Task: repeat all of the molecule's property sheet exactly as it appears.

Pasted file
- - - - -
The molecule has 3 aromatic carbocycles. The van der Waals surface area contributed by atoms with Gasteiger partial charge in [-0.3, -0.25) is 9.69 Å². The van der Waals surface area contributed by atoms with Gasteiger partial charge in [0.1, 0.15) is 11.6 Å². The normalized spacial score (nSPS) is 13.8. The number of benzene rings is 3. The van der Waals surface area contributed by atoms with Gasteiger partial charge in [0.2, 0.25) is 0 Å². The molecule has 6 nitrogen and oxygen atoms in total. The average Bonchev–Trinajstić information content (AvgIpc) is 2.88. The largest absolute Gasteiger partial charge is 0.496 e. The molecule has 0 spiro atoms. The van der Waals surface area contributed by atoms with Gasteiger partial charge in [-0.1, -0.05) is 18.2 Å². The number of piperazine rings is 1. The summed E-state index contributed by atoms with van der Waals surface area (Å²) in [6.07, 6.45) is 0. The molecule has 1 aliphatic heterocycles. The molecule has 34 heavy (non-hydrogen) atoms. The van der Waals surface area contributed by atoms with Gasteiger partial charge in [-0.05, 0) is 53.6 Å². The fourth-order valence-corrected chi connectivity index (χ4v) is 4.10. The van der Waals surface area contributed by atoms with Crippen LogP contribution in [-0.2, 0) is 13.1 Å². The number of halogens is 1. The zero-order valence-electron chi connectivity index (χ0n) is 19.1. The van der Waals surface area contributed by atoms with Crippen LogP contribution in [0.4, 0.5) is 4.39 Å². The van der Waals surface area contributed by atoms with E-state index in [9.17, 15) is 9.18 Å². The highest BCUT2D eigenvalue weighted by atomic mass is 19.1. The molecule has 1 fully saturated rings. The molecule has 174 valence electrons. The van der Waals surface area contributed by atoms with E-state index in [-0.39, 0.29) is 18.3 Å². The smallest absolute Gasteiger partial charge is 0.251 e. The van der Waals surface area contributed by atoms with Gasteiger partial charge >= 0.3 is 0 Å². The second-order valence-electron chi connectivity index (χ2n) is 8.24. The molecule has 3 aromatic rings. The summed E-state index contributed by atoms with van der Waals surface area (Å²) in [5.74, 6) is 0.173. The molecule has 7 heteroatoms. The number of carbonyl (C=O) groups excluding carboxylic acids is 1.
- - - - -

The molecule has 3 aromatic carbocycles. The van der Waals surface area contributed by atoms with Gasteiger partial charge in [-0.3, -0.25) is 9.69 Å². The van der Waals surface area contributed by atoms with Gasteiger partial charge in [0.1, 0.15) is 11.6 Å². The normalized spacial score (nSPS) is 13.8. The number of benzene rings is 3. The van der Waals surface area contributed by atoms with Gasteiger partial charge in [0.2, 0.25) is 0 Å². The molecule has 6 nitrogen and oxygen atoms in total. The average Bonchev–Trinajstić information content (AvgIpc) is 2.88. The largest absolute Gasteiger partial charge is 0.496 e. The molecule has 0 spiro atoms. The van der Waals surface area contributed by atoms with Gasteiger partial charge in [-0.1, -0.05) is 18.2 Å². The number of piperazine rings is 1. The summed E-state index contributed by atoms with van der Waals surface area (Å²) in [6.07, 6.45) is 0. The molecule has 1 aliphatic heterocycles. The molecule has 34 heavy (non-hydrogen) atoms. The van der Waals surface area contributed by atoms with Gasteiger partial charge in [-0.05, 0) is 53.6 Å². The fourth-order valence-corrected chi connectivity index (χ4v) is 4.10. The van der Waals surface area contributed by atoms with Crippen LogP contribution in [-0.2, 0) is 13.1 Å². The number of halogens is 1. The zero-order valence-electron chi connectivity index (χ0n) is 19.1. The van der Waals surface area contributed by atoms with Crippen LogP contribution in [0.4, 0.5) is 4.39 Å². The van der Waals surface area contributed by atoms with E-state index in [9.17, 15) is 9.18 Å². The highest BCUT2D eigenvalue weighted by atomic mass is 19.1. The molecule has 1 fully saturated rings. The molecule has 174 valence electrons. The van der Waals surface area contributed by atoms with E-state index in [-0.39, 0.29) is 18.3 Å². The smallest absolute Gasteiger partial charge is 0.251 e. The van der Waals surface area contributed by atoms with Gasteiger partial charge >= 0.3 is 0 Å². The second-order valence-electron chi connectivity index (χ2n) is 8.24. The molecule has 3 aromatic rings. The summed E-state index contributed by atoms with van der Waals surface area (Å²) in [5.74, 6) is 0.173. The molecule has 7 heteroatoms. The number of carbonyl (C=O) groups excluding carboxylic acids is 1.